Radical Ecology and Social Myth

The Difficult Constitution of Counter-Hegemonic Politics
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Jeff Shantz
111 g
219x151x7 mm
Radical ecology has emerged as a potential point for
linkage, or nodal point, of a wide plurality of
anti-systemic struggles. Many have long expected
that the "nature-society" question will provide the
most likely focus for a coalescence of new social
movements into a broadened counter-hegemonic
movement. However, one problem persists. Ecology as
nodal point of solidarity has been marked by
conflict. Examining ecology exposes a rather
troubled mythopoetic, for which even a tentative
fixing of radicalizing struggles has proved
difficult. Nature can be articulated to widely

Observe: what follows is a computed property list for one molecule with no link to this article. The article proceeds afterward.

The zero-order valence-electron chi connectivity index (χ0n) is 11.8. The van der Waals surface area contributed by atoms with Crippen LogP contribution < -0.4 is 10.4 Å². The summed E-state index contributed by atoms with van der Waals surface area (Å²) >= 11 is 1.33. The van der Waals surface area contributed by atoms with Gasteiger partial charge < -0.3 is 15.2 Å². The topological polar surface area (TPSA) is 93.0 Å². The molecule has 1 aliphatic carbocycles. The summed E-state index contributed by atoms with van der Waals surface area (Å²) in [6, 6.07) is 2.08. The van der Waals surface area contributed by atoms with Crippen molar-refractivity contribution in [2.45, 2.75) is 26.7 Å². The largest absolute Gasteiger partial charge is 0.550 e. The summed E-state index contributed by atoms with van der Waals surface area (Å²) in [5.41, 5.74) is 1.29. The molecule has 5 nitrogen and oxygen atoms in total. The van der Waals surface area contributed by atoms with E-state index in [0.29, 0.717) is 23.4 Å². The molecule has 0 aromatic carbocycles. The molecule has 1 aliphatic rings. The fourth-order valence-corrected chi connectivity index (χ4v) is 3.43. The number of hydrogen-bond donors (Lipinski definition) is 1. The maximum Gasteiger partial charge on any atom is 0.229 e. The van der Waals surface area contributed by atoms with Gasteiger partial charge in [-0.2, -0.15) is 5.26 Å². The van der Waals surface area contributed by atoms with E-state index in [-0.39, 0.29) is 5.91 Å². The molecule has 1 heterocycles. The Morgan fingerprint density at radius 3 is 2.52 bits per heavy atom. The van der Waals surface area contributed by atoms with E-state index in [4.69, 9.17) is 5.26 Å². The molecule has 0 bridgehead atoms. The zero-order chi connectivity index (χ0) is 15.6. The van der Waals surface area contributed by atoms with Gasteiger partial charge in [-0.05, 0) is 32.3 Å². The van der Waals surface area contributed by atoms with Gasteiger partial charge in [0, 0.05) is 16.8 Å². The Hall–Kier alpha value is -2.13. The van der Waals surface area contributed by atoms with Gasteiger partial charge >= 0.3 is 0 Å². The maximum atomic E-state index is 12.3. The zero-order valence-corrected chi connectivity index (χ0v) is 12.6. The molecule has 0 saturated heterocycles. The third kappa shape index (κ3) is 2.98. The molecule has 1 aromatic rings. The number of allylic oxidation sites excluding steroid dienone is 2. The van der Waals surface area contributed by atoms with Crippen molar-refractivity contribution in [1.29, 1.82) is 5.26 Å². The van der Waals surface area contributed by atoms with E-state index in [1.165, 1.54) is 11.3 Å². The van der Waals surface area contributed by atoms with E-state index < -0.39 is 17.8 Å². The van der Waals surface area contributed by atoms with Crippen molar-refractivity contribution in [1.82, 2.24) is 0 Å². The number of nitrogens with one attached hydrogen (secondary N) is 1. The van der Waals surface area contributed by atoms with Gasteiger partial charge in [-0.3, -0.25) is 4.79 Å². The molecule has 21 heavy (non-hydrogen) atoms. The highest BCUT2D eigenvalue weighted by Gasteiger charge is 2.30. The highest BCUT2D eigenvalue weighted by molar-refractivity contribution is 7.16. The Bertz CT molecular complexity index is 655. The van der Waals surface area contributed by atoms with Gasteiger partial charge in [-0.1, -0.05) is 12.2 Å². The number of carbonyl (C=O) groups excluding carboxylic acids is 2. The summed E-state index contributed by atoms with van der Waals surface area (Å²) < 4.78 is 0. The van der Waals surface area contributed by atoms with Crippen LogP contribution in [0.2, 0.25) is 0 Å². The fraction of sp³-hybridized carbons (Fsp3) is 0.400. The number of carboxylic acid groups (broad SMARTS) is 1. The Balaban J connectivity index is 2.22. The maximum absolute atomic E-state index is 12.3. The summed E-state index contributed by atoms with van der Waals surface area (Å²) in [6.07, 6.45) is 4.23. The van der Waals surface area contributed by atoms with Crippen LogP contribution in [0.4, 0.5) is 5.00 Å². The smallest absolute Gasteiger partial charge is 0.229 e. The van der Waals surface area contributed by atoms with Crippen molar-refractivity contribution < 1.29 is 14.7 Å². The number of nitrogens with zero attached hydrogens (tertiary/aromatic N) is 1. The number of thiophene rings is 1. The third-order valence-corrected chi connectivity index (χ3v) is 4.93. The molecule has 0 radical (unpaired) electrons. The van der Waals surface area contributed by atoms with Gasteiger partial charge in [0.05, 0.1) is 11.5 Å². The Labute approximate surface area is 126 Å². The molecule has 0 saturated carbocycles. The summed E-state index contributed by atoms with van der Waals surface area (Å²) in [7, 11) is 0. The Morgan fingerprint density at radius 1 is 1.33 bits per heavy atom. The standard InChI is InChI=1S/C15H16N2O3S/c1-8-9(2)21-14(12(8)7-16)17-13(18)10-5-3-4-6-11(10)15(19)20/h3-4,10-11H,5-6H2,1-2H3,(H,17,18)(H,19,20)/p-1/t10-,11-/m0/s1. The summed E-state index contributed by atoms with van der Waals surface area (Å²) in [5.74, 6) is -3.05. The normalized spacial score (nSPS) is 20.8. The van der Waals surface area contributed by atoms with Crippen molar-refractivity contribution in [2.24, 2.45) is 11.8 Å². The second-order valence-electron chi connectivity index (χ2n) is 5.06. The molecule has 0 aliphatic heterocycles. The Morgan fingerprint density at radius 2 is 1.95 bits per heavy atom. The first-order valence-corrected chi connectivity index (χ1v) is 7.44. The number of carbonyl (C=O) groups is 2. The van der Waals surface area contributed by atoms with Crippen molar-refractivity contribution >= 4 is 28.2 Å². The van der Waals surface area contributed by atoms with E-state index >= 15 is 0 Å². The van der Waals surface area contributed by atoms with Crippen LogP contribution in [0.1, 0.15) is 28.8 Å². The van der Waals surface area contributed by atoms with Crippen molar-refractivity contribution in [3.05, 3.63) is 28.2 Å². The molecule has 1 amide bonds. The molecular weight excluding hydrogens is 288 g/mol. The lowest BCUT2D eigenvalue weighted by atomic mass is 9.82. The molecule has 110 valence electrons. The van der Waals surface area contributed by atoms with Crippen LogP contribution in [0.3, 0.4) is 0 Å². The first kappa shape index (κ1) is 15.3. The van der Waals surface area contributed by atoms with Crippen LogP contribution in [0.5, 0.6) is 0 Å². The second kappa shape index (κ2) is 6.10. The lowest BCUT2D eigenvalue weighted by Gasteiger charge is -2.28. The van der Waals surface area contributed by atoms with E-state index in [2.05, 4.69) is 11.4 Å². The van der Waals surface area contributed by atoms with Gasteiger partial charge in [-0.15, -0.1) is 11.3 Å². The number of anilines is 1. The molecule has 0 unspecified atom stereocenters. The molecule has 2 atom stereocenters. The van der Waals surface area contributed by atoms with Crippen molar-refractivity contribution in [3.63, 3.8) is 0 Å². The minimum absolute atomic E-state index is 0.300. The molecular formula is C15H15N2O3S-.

ranging interpretations and discourses and can be
deployed for vastly different purposes. This
provides for the strength of nature as a realm of
freedom but paradoxically leaves it open to
discourses of unfreedom. This book adapts Georges
Sorel's theory of social myths to examine radical
ecology as a point of convergence for social
movements. In doing so it makes an important
contribution to understandings of environmentalism
and social movements more broadly. An innovative
work it will be of great interest for students of
social theory and politics as well as anyone involved
in environmental activism.

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